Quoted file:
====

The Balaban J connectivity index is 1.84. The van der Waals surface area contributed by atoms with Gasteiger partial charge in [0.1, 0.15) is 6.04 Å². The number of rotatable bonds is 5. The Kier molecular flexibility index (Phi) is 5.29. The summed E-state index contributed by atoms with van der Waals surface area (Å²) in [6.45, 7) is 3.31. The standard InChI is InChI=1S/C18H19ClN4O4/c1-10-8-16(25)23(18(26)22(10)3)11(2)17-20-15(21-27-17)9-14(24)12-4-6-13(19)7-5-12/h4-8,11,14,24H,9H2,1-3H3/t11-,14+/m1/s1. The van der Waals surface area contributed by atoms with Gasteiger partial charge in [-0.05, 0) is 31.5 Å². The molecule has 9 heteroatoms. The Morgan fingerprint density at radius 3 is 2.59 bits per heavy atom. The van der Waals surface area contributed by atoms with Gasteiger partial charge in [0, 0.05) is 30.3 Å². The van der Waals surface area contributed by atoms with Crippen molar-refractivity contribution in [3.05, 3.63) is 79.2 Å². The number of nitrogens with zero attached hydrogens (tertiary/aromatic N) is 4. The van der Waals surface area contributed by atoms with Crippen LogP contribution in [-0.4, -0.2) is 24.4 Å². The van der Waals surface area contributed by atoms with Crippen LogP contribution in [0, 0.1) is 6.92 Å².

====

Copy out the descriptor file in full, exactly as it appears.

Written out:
The Balaban J connectivity index is 1.84. The van der Waals surface area contributed by atoms with Gasteiger partial charge in [0.1, 0.15) is 6.04 Å². The number of rotatable bonds is 5. The Kier molecular flexibility index (Phi) is 5.29. The summed E-state index contributed by atoms with van der Waals surface area (Å²) in [6.45, 7) is 3.31. The standard InChI is InChI=1S/C18H19ClN4O4/c1-10-8-16(25)23(18(26)22(10)3)11(2)17-20-15(21-27-17)9-14(24)12-4-6-13(19)7-5-12/h4-8,11,14,24H,9H2,1-3H3/t11-,14+/m1/s1. The van der Waals surface area contributed by atoms with Gasteiger partial charge in [-0.05, 0) is 31.5 Å². The molecule has 9 heteroatoms. The Morgan fingerprint density at radius 3 is 2.59 bits per heavy atom. The van der Waals surface area contributed by atoms with Gasteiger partial charge in [0, 0.05) is 30.3 Å². The van der Waals surface area contributed by atoms with Crippen molar-refractivity contribution in [3.05, 3.63) is 79.2 Å². The number of nitrogens with zero attached hydrogens (tertiary/aromatic N) is 4. The van der Waals surface area contributed by atoms with Crippen LogP contribution in [-0.4, -0.2) is 24.4 Å². The van der Waals surface area contributed by atoms with Crippen LogP contribution in [0, 0.1) is 6.92 Å².